I first said to her: “Happy Birthday. So glad you get to spend it with 440 of your closest friends.”
She replied “Thanks, Dad. 439 of my closest friends, actually. Panda and I will never be friends.” (Panda is a hopelessly recalcitrant wandering black and white Galloway/angus cross steer who tends to wander on his own, hardly connecting with the herd, and disappearing down steep canyons and brush. He was the nemesis for several crew members last year, but I really still like him. -Glenn)
She continued: “…the seven people with me [range rider trainees now for 2 weeks] are really figuring this out…they’re good hands.” And then she even spoke highly of our camp packer/jack of all trades/camp cooky who manages Mitten Camp #3. “Sara is awesome…I’m so glad we have her.”
And then, her remark on the post-rain and snowfall grass she was grazing on this 70-degree day up there, pasted high on a ridgetop backdropped by the snow packed peaks of the 11,000-foot Lemhi mountain range: “We’ve got a lot of grass up here…I think this is the best we’ve ever done with these cattle.”
She’s working a long day on her birthday. We all have, lately (mine was just last week). I don’t know what the others have done, but I’ve been averaging 4 hours of sleep a night for 2 weeks straight.
It’s always like this when we turn new beeves and riders to the high country. We always get chased by the elements of nature: wind driven rain, blinding big flake snowstorms, flashes of lightning and immediately canyon wall echoing thunder, driving hail, unrelenting heat, rattlesnakes, ticks, fire ants and chronic fatigue.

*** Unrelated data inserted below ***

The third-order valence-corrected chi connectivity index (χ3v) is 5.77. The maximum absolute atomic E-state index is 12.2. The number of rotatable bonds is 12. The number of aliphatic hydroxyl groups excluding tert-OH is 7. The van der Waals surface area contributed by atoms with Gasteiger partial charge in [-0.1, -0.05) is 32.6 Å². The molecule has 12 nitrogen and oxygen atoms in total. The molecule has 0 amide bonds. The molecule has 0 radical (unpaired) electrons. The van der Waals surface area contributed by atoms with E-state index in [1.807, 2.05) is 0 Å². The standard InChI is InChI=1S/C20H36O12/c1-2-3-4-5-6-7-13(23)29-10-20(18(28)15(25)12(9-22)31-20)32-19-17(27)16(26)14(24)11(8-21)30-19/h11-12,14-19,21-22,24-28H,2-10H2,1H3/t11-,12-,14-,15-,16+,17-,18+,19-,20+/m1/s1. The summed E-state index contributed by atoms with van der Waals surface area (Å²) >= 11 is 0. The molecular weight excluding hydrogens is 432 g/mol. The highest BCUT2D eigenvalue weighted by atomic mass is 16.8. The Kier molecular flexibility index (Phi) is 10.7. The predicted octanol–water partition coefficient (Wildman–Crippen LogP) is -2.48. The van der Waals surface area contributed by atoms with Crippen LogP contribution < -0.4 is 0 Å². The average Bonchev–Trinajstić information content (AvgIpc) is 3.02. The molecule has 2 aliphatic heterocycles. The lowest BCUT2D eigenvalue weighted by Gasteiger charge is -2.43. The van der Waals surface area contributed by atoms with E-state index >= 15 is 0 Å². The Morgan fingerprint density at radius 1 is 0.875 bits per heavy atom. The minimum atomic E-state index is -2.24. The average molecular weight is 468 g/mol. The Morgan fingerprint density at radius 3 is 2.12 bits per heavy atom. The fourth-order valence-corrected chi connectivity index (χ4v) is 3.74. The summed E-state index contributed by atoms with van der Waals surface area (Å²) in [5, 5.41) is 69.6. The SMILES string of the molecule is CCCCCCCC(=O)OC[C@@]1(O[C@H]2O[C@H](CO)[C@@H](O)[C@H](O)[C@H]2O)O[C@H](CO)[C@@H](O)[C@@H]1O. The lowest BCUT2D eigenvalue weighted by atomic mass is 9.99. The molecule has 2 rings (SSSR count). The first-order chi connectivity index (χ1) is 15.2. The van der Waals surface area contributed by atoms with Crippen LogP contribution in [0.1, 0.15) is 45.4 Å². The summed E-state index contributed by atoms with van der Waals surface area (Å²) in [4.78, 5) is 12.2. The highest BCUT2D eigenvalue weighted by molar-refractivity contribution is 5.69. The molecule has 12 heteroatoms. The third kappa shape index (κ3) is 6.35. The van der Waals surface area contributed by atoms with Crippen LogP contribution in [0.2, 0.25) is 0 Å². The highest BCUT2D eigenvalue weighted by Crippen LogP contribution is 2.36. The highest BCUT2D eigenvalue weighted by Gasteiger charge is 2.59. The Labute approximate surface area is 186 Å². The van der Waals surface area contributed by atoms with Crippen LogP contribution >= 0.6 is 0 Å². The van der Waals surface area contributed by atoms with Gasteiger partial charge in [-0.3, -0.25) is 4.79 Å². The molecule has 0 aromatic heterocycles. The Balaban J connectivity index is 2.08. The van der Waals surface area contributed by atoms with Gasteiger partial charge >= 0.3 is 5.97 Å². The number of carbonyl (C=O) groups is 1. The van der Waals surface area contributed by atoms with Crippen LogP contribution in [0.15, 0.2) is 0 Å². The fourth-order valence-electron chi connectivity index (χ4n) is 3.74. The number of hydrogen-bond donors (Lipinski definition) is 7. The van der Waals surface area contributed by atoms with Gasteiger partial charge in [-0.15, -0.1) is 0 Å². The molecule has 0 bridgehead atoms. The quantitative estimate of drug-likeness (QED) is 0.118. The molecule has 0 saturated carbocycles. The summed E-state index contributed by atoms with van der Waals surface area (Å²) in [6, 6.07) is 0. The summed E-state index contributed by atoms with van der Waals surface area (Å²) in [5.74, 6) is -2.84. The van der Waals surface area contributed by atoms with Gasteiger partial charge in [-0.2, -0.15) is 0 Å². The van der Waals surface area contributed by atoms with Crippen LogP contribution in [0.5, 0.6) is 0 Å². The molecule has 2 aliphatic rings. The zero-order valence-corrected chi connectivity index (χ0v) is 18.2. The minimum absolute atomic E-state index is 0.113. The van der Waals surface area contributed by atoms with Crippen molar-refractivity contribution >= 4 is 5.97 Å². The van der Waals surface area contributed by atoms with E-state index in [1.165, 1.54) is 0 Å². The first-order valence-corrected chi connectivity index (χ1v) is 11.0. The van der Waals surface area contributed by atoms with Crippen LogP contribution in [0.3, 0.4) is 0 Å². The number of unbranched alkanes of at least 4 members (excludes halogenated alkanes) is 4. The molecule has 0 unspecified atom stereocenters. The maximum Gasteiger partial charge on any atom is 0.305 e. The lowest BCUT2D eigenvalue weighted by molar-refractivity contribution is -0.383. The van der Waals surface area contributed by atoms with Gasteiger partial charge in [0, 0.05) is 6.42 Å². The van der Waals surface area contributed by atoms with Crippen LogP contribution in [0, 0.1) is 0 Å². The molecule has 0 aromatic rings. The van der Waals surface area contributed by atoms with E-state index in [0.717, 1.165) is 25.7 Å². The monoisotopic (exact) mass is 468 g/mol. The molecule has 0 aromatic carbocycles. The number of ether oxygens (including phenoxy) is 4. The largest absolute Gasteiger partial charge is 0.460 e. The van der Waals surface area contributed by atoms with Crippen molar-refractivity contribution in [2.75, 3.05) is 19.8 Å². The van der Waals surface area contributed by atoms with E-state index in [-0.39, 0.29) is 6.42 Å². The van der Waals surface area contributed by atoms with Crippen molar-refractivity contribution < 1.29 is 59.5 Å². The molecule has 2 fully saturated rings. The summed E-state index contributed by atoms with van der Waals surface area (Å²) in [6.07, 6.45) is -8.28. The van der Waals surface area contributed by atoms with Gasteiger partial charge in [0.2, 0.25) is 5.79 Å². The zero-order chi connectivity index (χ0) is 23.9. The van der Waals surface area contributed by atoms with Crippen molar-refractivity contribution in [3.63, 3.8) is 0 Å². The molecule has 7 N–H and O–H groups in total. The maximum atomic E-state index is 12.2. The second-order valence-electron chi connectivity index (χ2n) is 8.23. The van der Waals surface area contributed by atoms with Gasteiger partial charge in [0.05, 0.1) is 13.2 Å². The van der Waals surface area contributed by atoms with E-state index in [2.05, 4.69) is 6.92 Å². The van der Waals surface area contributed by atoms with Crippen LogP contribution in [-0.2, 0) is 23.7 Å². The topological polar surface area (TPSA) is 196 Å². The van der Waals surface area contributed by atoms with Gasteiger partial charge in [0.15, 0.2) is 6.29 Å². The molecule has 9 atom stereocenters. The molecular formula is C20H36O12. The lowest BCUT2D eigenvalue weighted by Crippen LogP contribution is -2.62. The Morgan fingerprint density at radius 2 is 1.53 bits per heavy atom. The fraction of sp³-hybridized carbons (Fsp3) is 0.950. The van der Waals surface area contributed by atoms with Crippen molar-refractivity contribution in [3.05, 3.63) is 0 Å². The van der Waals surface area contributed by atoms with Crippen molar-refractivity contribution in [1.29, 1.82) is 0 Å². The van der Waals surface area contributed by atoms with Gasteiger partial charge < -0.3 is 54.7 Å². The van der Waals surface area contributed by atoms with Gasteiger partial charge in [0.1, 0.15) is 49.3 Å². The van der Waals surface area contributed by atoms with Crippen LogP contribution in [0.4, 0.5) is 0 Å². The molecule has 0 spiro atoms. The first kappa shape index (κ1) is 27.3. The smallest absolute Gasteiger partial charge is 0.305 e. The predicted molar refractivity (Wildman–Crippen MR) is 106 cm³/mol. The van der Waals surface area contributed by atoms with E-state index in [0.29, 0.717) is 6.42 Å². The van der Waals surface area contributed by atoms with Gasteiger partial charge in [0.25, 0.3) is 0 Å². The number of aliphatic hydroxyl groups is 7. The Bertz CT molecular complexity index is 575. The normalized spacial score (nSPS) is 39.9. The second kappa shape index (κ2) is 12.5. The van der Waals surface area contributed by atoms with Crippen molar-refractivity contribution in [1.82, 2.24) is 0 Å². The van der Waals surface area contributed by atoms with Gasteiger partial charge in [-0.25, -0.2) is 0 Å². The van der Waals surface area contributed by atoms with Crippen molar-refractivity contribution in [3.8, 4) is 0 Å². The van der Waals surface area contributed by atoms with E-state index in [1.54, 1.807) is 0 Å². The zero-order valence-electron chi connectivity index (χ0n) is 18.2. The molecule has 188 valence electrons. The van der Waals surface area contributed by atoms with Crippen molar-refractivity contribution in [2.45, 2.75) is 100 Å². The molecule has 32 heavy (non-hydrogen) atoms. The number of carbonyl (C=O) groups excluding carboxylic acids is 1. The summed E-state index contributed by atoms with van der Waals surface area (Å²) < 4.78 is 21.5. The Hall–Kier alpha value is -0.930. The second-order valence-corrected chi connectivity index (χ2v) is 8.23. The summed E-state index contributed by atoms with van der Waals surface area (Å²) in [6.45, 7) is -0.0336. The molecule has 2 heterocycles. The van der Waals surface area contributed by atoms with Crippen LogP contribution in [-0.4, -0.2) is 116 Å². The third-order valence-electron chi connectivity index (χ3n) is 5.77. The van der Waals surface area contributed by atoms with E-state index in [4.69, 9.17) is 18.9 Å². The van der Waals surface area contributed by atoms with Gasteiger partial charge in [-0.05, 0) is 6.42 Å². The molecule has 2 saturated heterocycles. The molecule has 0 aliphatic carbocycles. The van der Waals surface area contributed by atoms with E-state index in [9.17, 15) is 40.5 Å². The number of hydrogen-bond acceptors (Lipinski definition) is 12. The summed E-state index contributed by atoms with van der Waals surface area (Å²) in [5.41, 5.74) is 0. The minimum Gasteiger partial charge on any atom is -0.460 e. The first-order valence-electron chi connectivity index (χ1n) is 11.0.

But we wouldn’t have it any other way.
Today, Caryl and I took a drive up there to check on our next camp’s stock water. We looked at little else but grasses, nourished by spring moisture. They are gaining in density. The ground is slowly getting re-covered under our 15 years of regenerative practices. Native species spread, covering the ground, and less and less bare ground is evident. Years of continuous and unmanaged grazing have taken their toll on these pristine looking mountain landscapes, but in a few short years, we are seeing recovery.
And when the soil gets covered, we hold water, build organic matter, and lock down carbon. We create resilience. And we couldn’t do it without cows. There is no better way to inject carbon into the soil by very occasional grazing (we measured that once every five years on average, we graze a plant with our cattle and no more than that). That once every five-year bite creates a little bit of plant root death, and when we do that, we deposit into our organic bank account.
And that account is growing. It’s more than just interest. The real rate of return is in the sheer multiplicity provided to more plants and animals to create life where none was before. Plant diversity doubles. Carbon triples. Soil water quadruples. Life teems.
Even though we get tired, we never get tired of the peace and joy found in the fact that we are making a difference in this place, on this Earth.